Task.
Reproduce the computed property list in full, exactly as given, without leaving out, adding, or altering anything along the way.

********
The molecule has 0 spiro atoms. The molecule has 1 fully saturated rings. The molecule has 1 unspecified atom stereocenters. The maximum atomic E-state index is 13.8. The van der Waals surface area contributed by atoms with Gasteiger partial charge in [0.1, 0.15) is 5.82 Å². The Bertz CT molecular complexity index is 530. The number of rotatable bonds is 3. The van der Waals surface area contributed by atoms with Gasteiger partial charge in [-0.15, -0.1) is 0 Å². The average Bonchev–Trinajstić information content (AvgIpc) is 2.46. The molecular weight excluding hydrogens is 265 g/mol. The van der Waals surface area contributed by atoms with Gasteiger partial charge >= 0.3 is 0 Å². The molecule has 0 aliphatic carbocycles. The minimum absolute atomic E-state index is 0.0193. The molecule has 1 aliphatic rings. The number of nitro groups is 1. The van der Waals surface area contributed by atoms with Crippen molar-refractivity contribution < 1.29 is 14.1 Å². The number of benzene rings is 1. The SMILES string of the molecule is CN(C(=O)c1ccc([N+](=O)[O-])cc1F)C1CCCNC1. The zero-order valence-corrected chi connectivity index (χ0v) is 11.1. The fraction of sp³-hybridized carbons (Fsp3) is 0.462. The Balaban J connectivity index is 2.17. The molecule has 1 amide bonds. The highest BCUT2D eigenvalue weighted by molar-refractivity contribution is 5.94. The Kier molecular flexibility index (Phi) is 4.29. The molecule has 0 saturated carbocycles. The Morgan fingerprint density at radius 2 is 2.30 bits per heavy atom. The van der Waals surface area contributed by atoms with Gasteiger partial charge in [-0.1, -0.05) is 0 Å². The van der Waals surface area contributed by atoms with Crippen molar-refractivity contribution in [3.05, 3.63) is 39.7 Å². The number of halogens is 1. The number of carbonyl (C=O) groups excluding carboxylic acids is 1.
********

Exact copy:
The molecule has 0 spiro atoms. The molecule has 1 fully saturated rings. The molecule has 1 unspecified atom stereocenters. The maximum atomic E-state index is 13.8. The van der Waals surface area contributed by atoms with Gasteiger partial charge in [0.1, 0.15) is 5.82 Å². The Bertz CT molecular complexity index is 530. The number of rotatable bonds is 3. The van der Waals surface area contributed by atoms with Gasteiger partial charge in [-0.15, -0.1) is 0 Å². The average Bonchev–Trinajstić information content (AvgIpc) is 2.46. The molecular weight excluding hydrogens is 265 g/mol. The van der Waals surface area contributed by atoms with Gasteiger partial charge >= 0.3 is 0 Å². The molecule has 0 aliphatic carbocycles. The minimum absolute atomic E-state index is 0.0193. The molecule has 1 aliphatic rings. The number of nitro groups is 1. The van der Waals surface area contributed by atoms with Crippen molar-refractivity contribution < 1.29 is 14.1 Å². The number of benzene rings is 1. The SMILES string of the molecule is CN(C(=O)c1ccc([N+](=O)[O-])cc1F)C1CCCNC1. The zero-order valence-corrected chi connectivity index (χ0v) is 11.1. The fraction of sp³-hybridized carbons (Fsp3) is 0.462. The Balaban J connectivity index is 2.17. The molecule has 1 amide bonds. The highest BCUT2D eigenvalue weighted by molar-refractivity contribution is 5.94. The Kier molecular flexibility index (Phi) is 4.29. The molecule has 0 saturated carbocycles. The Morgan fingerprint density at radius 2 is 2.30 bits per heavy atom. The van der Waals surface area contributed by atoms with Gasteiger partial charge in [-0.1, -0.05) is 0 Å². The van der Waals surface area contributed by atoms with Crippen molar-refractivity contribution in [3.05, 3.63) is 39.7 Å². The number of halogens is 1. The number of carbonyl (C=O) groups excluding carboxylic acids is 1.